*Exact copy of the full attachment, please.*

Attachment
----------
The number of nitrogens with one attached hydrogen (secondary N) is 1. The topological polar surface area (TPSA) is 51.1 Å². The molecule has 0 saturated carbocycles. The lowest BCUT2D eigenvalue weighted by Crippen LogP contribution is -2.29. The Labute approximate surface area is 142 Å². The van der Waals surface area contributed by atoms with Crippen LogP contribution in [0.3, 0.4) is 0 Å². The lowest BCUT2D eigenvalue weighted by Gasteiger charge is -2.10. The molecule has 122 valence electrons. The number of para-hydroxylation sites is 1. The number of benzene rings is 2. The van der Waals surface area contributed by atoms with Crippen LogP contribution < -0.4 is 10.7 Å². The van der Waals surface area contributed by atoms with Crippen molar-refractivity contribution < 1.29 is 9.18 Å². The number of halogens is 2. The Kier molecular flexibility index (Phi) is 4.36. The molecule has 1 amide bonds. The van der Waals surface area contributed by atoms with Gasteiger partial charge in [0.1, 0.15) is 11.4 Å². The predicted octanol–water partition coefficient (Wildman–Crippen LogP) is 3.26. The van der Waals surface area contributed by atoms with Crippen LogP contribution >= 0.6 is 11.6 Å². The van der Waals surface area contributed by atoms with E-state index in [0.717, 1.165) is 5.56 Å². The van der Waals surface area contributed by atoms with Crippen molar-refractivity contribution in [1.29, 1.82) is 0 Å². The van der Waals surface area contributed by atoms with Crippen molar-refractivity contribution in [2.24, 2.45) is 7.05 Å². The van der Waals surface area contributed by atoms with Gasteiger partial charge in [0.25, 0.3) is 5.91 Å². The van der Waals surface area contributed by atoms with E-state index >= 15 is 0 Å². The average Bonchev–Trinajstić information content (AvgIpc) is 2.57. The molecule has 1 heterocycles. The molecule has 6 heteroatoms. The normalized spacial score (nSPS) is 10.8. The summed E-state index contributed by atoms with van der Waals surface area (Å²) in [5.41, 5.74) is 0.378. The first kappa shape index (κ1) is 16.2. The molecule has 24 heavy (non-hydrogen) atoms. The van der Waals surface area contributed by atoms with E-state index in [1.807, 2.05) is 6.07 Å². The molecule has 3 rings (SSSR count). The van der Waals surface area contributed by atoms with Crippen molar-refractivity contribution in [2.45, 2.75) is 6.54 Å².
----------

The number of nitrogens with one attached hydrogen (secondary N) is 1. The topological polar surface area (TPSA) is 51.1 Å². The molecule has 0 saturated carbocycles. The lowest BCUT2D eigenvalue weighted by Crippen LogP contribution is -2.29. The Labute approximate surface area is 142 Å². The van der Waals surface area contributed by atoms with Crippen LogP contribution in [0.3, 0.4) is 0 Å². The lowest BCUT2D eigenvalue weighted by Gasteiger charge is -2.10. The molecule has 122 valence electrons. The number of para-hydroxylation sites is 1. The number of benzene rings is 2. The van der Waals surface area contributed by atoms with Crippen LogP contribution < -0.4 is 10.7 Å². The van der Waals surface area contributed by atoms with Crippen molar-refractivity contribution < 1.29 is 9.18 Å². The number of halogens is 2. The Kier molecular flexibility index (Phi) is 4.36. The molecule has 1 amide bonds. The van der Waals surface area contributed by atoms with Gasteiger partial charge in [0.1, 0.15) is 11.4 Å². The predicted octanol–water partition coefficient (Wildman–Crippen LogP) is 3.26. The van der Waals surface area contributed by atoms with Crippen LogP contribution >= 0.6 is 11.6 Å². The van der Waals surface area contributed by atoms with E-state index in [0.717, 1.165) is 5.56 Å². The van der Waals surface area contributed by atoms with Crippen molar-refractivity contribution in [1.29, 1.82) is 0 Å². The van der Waals surface area contributed by atoms with Crippen molar-refractivity contribution in [2.24, 2.45) is 7.05 Å². The van der Waals surface area contributed by atoms with Gasteiger partial charge in [0.25, 0.3) is 5.91 Å². The van der Waals surface area contributed by atoms with E-state index >= 15 is 0 Å². The average Bonchev–Trinajstić information content (AvgIpc) is 2.57. The molecule has 1 heterocycles. The molecule has 6 heteroatoms. The normalized spacial score (nSPS) is 10.8. The summed E-state index contributed by atoms with van der Waals surface area (Å²) in [5.41, 5.74) is 0.378. The first kappa shape index (κ1) is 16.2. The molecule has 24 heavy (non-hydrogen) atoms. The van der Waals surface area contributed by atoms with E-state index in [1.807, 2.05) is 6.07 Å². The molecule has 3 rings (SSSR count). The van der Waals surface area contributed by atoms with Crippen molar-refractivity contribution in [2.45, 2.75) is 6.54 Å².